Inside LADA

December 6, 2018: Ask A Consumer Law Expert

Hoon Chun, assistant head deputy district attorney, answers questions about how consumers may protect themselves against fraud this holiday season.

How does fraud differ during the holiday season?
As the year ends, expect an increase in solicitations from charitable organizations. While many provide worthy services, some are not legitimate.  Consumers should consider donating to local churches, schools or other familiar organizations.

How can consumers defend against fraud?
Most of us buy more online during the holiday season. Consumers should research any unfamiliar businesses before placing an order or providing identifying information or credit card numbers.

How can consumers protect themselves? 
During the holiday season, as consumers make more purchases online and provide their identifying and credit card information more frequently, the risk of identity theft also increases. Consumers should at least annually review their credit reports at the three major credit rating agencies.

Equifax: http://bit.ly/2E4LdzF

Experian: http://bit.ly/2EgD1xi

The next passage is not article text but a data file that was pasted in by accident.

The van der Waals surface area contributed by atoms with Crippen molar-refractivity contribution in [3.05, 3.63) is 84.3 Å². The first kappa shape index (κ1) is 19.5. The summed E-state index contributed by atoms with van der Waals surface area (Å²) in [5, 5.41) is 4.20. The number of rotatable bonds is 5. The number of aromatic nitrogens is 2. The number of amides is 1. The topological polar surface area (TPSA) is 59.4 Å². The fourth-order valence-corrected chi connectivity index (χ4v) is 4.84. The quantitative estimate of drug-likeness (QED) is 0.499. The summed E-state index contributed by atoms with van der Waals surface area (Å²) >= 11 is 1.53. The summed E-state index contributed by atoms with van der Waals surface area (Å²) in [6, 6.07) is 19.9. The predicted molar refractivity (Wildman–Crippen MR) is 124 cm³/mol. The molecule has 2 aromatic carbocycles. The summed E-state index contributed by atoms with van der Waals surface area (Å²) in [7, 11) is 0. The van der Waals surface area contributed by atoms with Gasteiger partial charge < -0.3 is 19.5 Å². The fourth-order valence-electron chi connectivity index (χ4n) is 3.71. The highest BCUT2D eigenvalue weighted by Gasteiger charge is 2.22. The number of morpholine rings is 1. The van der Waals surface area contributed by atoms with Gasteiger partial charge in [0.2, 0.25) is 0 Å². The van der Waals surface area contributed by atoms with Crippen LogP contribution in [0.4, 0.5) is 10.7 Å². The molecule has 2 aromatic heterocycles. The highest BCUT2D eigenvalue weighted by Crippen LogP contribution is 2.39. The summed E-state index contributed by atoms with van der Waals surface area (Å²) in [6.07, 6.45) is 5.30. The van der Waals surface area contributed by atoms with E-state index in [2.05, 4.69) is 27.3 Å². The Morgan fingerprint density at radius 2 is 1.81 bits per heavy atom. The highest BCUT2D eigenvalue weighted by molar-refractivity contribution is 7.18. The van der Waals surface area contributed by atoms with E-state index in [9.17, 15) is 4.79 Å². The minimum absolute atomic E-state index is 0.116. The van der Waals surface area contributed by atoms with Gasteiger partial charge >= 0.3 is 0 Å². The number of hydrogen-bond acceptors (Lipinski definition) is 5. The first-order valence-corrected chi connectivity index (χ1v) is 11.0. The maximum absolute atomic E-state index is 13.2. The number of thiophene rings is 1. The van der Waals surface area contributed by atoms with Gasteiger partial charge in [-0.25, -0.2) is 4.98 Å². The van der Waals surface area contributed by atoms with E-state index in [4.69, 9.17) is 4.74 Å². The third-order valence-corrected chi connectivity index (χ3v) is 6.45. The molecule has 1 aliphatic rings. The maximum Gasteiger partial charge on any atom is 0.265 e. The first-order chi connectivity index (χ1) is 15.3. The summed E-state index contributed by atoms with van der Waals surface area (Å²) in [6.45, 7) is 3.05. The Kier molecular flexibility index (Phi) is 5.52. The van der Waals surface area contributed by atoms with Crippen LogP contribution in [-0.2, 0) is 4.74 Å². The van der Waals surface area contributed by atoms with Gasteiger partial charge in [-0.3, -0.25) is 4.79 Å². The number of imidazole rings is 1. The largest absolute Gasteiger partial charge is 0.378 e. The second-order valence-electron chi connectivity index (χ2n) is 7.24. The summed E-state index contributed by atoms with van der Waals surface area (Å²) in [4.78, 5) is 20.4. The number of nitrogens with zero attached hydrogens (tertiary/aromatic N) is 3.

TransUnion: http://bit.ly/2rn4tkz

What should victims of identity theft or fraud do?
If the purchase was made with a credit card, a timely report to most credit card companies usually suffices to avoid incurring liability for the fraudulent debt.  Victims also should report the incident to their local police department and obtain a copy of the police report. In addition, victims should report the identity theft to each of the three major credit reporting agencies (EquifaxExperian and TransUnion)

What is LADA’s role in combating fraud? 
Fraud investigations primarily are conducted by local police agencies. If the police agency believes there is sufficient evidence to prosecute a case, that agency submits its findings to the District Attorney's Office for evaluation.  If prosecutors determine that there is sufficient evidence, a criminal case is filed.